Thin Air by Ann Cleeves
It is simmer dim in June in Unst – the endless days in mid to late June when it is never truly dark – sunset and dawn are both about 3 am.
A new mystery novel from Ann Cleeves is always reason for celebration. As much as I like her series featuring Vera Stanhope it is the Shetland series that I most enjoy reading. The most recent, Thin Air, is set on the Shetland island of Unst and finds Jimmy Perez back at work after a long leave. Jimmy began his career as the detective in The Shetland Quartet – Raven Black, White Nights, Red Bones and Blue Lightning. These books were such a success that although it appeared Jimmy’s career was over at the end of the quartet, in 2013 Ann decided to bring him back in the novel Dead Water, now followed by Thin Air – and I am sure many more to come.
Jimmy suffered a personal tragedy at the end of Blue Lightning from which he is still recovering. The horror of his loss will never leave him but he will find a way to accommodate his grief and move on into a life that has joy. Thin Air places Jimmy Perez and his superior officer, Chief Inspector Willow Reeves, on the island of Unst, the most northeast island of the Shetland islands. Many tourists travel to Unst by a very short plane trip from Mainland – the largest of the Shetland Islands. For those on a driving tour of the Highlands and Islands it is an easy day trip to drive to Unst from Mainland, via a ferry to Yell, a drive across Yell and a ferry to Unst – booking your return on the last ferry out later in the day. Unst is known for an amazing amount of bird life – very up close and personal as you learn over the cliffs to watch the nesting gannets, Fullmars and Puffins. Unst is also the home of the Muckle Flugga Lighthouse built in 1858 by the famous Stevenson family, ancestors of Robert Louis Stevenson who used the island of Unst as the model for his map of Treasure Island. The Muckle Flugga lighthouse is a spectacular sight perched alone on a rock in the ocean. Unst, with a human population of only 700, an island only 12 miles by 5 miles, is truly remote. The perfect place to set a murder mystery!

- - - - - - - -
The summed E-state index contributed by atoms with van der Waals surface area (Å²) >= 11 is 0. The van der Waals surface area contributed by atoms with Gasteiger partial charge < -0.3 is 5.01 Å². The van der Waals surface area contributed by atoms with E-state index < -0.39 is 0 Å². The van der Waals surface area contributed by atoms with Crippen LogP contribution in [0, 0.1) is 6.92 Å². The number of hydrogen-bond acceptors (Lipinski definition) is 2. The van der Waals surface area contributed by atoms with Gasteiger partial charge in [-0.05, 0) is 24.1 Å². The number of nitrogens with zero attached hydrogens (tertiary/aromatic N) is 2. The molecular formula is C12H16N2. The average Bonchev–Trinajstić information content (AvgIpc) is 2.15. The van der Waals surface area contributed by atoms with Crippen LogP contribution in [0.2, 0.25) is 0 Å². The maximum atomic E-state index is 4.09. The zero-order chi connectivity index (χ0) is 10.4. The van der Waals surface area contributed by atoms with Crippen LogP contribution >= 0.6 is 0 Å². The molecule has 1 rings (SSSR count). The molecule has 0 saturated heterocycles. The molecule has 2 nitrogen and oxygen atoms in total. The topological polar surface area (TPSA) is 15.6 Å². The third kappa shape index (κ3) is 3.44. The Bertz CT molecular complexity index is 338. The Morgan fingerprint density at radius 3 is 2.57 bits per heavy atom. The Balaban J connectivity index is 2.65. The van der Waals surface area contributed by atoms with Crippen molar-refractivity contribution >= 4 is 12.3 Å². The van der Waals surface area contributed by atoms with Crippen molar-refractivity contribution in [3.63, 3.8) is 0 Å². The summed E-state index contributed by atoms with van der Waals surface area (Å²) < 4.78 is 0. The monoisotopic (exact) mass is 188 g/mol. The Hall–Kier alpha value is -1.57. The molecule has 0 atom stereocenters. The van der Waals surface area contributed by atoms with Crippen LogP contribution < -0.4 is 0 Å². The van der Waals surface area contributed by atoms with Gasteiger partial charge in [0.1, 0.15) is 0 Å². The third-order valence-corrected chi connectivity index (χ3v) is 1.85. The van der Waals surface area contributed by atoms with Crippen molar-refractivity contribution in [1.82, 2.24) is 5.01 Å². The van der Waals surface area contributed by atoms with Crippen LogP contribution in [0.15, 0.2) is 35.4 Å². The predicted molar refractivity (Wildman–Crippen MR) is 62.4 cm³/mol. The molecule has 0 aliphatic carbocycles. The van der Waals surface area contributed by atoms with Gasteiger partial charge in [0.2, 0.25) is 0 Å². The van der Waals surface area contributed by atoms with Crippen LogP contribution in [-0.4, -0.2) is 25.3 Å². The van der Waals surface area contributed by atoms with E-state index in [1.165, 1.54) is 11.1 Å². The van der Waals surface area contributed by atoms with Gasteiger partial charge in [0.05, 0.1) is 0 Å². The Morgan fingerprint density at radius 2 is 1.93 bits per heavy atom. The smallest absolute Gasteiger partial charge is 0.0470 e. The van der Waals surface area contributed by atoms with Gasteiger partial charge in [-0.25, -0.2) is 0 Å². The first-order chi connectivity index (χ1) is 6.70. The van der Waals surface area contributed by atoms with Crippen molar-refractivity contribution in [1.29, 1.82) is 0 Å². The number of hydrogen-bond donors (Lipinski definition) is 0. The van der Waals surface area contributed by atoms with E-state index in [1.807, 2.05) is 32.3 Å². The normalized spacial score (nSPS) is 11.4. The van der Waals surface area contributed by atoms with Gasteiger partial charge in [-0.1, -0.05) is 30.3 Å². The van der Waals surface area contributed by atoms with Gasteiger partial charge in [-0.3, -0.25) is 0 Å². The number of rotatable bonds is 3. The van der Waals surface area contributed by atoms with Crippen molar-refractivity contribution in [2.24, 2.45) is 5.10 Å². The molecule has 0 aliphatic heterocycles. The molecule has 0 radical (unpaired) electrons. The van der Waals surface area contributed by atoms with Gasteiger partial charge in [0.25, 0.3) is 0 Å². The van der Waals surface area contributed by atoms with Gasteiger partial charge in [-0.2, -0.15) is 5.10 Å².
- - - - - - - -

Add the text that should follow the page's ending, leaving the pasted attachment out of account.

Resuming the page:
The story centres on a trio of couples who have come to Unst to celebrate the marriage of Lowrie and Caroline. Lowrie grew up on Unst and is planning to make his life there with his English bride. Their friends, Polly and Marcus, and Eleanor and Ian are happy to spend a week’s holiday on the island to share in their friend’s traditional wedding celebrations. Very shortly after arriving on Unst Eleanor and Polly both – separately – see a young girl, dressed in white, dancing with abandon. Is she a vision of Peerie Lizzie – or is she a real child? Of course if you do not believe in ghosts you know there must be another explanation. In Shetland or Orkney however, there is such a sense of the past and the supernatural you just might find yourself believing in the fairies.
We witness the attraction between Jimmy and Willow and wonder how that will develop– or not – in future novels. The secondary characters, the owners of a local bed and breakfast, and Lowrie's parents provide us with enough red herrings to make figuring out the culprit near impossible – and hardly worth the effort.
This is a mystery novel so I am not about to give away anything to spoil the suspense in this review – except to say Thin Air will not disappoint. Like any good mystery Thin Air is a pleasurable escape on any snowy day.